In the winter, you want to keep your home warm, but during the summer you need to bring down the ambient temperature. Is there something that you can use that will be able to do both? There are different ways to stay warm and cool during the winter and summer months respectively.
Indoor temperature control is especially important in towns, cities, and other regions that are very far from the coast, i.e., areas with a continental climate. London’s winter and summer temperatures are less extreme than those in Munich or Budapest. London is next to the sea while the two other cities are far inland.
Making use of natural light coming into your home
Natural light, i.e., sunlight, or lack of it can help regulate the temperature of a room. During the winter months, you should let as much light into the house as possible. The more you let in, the warmer it will be.
In the summer, on the other hand, you should do the opposite, i.e., let less light get in. Lack of sunlight during the daylight hours helps keep your home cool.
Whether you have curtains, blinds, or both, you can control how bright your rooms are by opening and closing them.
During summer consider cooking outdoors
If you can, consider cooking outdoors in the late afternoon when the temperature has cooled down. Using the oven and stove in the kitchen can warm up your whole house. In an especially hot and humid day, you may find that few family members are that hungry if your cooking turned your home into a sauna.
Cooking outside means the heat dissipates into the atmosphere rather than building up indoors. Make sure you apply sunblock, especially if you have fair skin or many freckles.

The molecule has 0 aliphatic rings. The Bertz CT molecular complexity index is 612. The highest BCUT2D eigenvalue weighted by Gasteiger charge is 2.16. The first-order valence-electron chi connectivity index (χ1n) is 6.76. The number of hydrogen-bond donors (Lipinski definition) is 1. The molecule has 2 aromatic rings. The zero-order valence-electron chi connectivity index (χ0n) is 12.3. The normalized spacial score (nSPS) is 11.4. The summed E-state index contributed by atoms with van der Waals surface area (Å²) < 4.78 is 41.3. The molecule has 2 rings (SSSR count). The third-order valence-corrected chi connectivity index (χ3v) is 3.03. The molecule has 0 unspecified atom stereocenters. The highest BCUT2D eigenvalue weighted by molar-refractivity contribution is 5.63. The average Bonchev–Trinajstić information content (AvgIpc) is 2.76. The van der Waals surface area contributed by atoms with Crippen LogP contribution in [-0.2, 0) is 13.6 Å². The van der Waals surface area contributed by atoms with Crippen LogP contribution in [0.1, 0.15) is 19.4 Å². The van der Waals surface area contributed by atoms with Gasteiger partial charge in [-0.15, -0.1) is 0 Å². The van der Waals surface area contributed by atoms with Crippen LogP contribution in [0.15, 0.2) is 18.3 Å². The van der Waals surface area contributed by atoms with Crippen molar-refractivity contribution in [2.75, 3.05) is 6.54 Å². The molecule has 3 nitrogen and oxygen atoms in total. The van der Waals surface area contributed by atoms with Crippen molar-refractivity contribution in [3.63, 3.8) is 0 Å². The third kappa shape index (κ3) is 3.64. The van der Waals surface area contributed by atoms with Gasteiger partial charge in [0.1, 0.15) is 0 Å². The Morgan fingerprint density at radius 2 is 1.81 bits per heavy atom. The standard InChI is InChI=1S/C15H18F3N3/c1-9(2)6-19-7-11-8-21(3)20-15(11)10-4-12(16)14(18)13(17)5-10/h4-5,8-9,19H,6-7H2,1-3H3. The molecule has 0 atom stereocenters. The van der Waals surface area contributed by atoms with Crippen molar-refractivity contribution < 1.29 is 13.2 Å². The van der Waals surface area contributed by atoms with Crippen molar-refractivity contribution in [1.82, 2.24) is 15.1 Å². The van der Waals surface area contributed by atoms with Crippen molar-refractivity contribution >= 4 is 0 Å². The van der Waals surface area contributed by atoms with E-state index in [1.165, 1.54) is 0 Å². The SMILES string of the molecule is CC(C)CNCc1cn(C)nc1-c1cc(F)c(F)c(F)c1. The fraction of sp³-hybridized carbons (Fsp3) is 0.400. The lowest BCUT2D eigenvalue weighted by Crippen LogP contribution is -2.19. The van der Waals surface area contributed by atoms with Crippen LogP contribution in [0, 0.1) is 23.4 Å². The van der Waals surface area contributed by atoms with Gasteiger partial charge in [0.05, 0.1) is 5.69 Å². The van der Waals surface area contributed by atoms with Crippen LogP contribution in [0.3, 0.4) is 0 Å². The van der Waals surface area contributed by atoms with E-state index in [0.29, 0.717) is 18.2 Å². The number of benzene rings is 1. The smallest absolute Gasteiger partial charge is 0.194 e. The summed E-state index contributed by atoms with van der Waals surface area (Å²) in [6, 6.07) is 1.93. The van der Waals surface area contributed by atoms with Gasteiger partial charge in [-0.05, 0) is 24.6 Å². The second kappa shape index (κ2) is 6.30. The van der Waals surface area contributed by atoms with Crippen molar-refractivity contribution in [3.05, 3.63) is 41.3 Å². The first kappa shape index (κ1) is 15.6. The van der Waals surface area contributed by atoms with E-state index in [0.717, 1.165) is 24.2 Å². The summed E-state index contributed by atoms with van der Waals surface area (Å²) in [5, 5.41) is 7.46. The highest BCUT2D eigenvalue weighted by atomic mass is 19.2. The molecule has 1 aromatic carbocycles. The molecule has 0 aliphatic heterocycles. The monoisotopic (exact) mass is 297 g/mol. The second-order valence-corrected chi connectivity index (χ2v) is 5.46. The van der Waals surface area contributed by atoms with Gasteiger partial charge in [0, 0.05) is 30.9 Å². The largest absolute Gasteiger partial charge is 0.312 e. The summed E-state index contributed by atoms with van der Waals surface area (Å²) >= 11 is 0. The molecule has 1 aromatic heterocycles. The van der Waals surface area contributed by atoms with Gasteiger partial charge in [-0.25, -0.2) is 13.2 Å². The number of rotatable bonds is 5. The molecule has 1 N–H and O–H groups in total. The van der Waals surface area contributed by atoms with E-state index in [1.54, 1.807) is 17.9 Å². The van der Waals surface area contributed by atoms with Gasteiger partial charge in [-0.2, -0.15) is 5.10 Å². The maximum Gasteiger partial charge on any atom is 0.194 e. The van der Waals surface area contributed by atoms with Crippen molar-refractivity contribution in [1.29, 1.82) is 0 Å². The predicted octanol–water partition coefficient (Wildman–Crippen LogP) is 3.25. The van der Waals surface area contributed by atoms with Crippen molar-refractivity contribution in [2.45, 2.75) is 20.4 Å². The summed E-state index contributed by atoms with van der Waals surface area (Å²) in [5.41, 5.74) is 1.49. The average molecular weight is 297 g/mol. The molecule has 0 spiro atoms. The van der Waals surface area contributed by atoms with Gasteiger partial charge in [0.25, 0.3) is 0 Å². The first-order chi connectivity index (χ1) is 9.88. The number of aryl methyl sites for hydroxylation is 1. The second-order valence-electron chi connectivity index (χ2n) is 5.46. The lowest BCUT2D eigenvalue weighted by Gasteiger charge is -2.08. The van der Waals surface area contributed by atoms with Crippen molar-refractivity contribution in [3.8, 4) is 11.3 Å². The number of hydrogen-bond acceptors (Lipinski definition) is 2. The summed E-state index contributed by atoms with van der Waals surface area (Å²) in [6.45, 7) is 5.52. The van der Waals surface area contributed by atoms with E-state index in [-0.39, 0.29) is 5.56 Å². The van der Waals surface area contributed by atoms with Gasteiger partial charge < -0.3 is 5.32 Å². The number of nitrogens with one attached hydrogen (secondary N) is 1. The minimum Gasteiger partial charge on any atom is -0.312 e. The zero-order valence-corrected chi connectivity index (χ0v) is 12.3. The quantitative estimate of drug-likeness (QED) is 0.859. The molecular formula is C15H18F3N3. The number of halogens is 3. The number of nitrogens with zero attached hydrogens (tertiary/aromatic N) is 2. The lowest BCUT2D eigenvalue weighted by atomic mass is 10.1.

Purchase the right ceiling fans
Although ceiling fans do not lower the temperature of a room, they circulate the air, which helps make you feel cooler, especially if you are sweating. When water evaporate from your skin, your body loses heat. Evaporation occurs more rapidly if the air is moving.
Make sure you get good quality fans that can create a pleasant indoor breeze without making too much noise.
Using whole-house humidifiers
Humidifiers and dehumidifiers are great for regulating air humidity levels. In very hot summer days, it can feel unbearable if humidity levels are high. A dehumidifier can help dry out the air a bit, which makes your indoor environment more tolerable.
If your central heating dries out the indoor air in the winter, a humidifier can help bring humidity levels back to normal. If there are household members with respiratory problems, such as asthma, preventing the ambient air from getting too dry is crucial. More particles of dust and other substances float in the air when it is extremely dry.
According to HouseWeather.org, which has a whole house humidifier buying guide:
“Investing in the best whole house humidifier provides coverage for the entire house and reduces maintenance and operational costs because it shares resources with the existing HVAC system and does not require refilling since it is connected to a water supply.”
What works best?
Some people prefer ceiling fans, while others do not like an indoor breeze. If the air circulates too fast, there is a risk of dry eyes for some household members.
If your home has very large windows, regulating how much sunlight gets in is probably the best way to keep it cool or warm.
Obviously, if you have a modern climate control system, whether you have ceiling fans and good blinds or curtains matters less. However, air conditioning, central heating, and other fuel/electricity consuming systems can significantly raise your utility bills.
Ideal indoor temperature
People’s ideal indoor temperature varies considerably. Seniors and individuals with chronic illnesses prefer higher temperatures than their younger or healthier counterparts.
According to the World Health Organization (WHO), 18°C (64°F) is ideal in winter for healthy people who are appropriately dressed. For individuals who are very old or unwell, it recommends a minimum of 20°C (68°F).
A study carried out by researchers at the University of Oxford found that the ideal living room temperature is between 18°C and 21°C (64°F and 69.8°F). The researchers also reported that ambient temperatures higher than 24°C (75.2°F) and lower than 16°C (60.8°F) make humans feel uncomfortable.
In most cases, people who live in a cold region tend to prefer a lower ambient temperature than their counterparts who live in warmer parts of the world.
Interesting article: “Clothing material that cools the body and reduces air conditioning need.”